3-5 years of experience
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Employment Type:
Full time
Job Category:
Health Care Provider
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Medical Staff Coordinator
Parkland Hospital | Dallas, Texas
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Job Description

Looking for your next opportunity? If so, choose Parkland and discover what a meaningful job feels like. Whether you work directly with patients or use your talent to support our care, you’ll be part of a team that’s providing valuable health services to Dallas County residents. And here, you’ll have the opportunity to put all your skills to work, and the support to grow and advance in your job and your field. Step into a career that will make a substantial difference for our patients—and for you. We blend cultures, talents, and experience into an exemplary health and hospital system.  Parkland has earned distinction as one of America’s Best Hospitals by U.S News and World Report every year since 1994.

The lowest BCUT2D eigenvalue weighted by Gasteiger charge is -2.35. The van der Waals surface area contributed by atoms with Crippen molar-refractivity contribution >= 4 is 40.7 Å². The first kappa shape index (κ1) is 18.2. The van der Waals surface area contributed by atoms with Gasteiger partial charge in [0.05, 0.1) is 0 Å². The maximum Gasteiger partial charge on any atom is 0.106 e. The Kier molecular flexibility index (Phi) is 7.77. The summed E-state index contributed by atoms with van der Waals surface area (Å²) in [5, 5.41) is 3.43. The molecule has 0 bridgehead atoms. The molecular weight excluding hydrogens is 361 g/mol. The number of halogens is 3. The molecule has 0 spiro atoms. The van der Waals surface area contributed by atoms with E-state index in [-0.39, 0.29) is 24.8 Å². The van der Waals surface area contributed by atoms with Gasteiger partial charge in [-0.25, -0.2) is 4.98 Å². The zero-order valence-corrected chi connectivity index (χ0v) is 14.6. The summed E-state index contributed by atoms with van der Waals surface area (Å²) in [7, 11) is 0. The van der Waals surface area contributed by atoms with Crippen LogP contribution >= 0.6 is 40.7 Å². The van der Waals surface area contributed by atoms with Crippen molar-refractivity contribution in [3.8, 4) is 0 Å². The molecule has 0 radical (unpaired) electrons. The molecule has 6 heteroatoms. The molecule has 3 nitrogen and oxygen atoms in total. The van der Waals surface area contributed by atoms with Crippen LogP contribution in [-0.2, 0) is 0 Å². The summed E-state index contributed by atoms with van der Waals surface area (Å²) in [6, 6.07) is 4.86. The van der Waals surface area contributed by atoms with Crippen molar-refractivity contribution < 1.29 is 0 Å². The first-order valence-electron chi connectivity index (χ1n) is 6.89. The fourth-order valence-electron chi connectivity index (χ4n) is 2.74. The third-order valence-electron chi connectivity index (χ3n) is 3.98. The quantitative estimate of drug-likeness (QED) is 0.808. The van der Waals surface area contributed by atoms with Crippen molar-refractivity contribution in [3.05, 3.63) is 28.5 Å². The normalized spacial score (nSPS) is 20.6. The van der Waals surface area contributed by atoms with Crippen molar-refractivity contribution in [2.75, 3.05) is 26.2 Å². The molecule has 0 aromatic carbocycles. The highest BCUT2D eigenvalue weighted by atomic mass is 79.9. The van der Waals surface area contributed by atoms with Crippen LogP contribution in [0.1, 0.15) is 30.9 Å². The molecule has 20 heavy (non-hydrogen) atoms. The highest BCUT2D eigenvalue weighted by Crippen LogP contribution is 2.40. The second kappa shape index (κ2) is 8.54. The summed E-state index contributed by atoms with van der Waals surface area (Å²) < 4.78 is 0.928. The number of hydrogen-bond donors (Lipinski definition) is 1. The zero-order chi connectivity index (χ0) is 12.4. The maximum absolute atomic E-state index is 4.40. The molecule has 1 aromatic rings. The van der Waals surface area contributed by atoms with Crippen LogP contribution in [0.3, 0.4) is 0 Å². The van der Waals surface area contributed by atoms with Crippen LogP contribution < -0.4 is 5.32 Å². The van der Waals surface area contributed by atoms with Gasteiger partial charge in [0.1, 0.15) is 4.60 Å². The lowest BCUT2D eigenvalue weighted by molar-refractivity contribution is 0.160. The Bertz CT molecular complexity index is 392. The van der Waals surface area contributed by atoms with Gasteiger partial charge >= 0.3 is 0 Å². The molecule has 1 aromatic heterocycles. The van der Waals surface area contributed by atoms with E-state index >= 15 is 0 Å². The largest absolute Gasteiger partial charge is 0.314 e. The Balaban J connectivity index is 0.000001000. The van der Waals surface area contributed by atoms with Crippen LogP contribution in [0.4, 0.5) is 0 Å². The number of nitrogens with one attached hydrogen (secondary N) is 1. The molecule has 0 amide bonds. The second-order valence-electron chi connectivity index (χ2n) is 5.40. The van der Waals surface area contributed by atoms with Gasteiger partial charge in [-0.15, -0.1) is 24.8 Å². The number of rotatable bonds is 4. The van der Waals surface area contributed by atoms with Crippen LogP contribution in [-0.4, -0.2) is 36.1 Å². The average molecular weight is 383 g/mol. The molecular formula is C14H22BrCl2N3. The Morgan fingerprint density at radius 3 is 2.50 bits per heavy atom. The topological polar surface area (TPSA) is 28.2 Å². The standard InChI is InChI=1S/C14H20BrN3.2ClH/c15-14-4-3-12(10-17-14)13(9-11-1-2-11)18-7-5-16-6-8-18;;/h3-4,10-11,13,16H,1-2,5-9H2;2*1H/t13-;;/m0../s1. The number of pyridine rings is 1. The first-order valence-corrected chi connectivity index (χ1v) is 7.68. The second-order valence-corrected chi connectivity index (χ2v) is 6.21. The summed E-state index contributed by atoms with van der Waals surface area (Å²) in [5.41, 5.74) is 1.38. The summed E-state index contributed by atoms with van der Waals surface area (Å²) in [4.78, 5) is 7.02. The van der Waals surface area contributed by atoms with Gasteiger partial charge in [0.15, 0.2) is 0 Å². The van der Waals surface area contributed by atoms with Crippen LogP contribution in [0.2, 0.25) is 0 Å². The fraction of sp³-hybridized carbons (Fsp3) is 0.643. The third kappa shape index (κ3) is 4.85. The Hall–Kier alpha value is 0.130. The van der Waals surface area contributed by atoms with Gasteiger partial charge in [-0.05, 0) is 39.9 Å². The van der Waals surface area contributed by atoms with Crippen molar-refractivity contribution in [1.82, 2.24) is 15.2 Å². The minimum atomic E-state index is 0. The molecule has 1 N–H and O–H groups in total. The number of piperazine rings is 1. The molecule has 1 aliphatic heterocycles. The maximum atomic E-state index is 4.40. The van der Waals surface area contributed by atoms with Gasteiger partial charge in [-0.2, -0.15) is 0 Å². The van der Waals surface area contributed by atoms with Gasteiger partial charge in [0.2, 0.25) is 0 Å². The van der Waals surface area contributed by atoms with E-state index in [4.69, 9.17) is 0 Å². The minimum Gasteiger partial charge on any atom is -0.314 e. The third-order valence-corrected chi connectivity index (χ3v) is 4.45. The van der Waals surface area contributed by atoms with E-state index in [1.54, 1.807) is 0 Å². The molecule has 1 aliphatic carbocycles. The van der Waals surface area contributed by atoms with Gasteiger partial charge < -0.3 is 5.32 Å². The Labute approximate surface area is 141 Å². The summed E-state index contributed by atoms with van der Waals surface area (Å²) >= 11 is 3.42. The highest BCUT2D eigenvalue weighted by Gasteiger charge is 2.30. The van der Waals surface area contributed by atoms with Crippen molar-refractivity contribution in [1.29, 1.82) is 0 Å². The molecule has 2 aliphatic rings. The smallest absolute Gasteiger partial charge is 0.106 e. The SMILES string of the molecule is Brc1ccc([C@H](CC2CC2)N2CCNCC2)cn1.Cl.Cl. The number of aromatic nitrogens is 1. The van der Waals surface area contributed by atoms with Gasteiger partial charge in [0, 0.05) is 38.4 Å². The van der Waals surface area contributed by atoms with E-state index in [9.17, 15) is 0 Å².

Coordinates administrative support services for the Medical Staff and assures that all credentialing and accreditation processes are completed and that only qualified and competent physicians and practitioners are appointed and reappointed to the hospital staff.



-Must have three years of Medical Staff/Credentialing experience.

Equivalent Education and/or Experience
-May have an equivalent combination of education and experience to substitute for the experience requirements.

-Prefer certification by the National Association Medical Staff Services (NAMSS) as a Certified Professional in Medical Services Management (CPMSM) or a Certified Provider Credentialing Specialist (CPCS).

Skills or Special Abilities: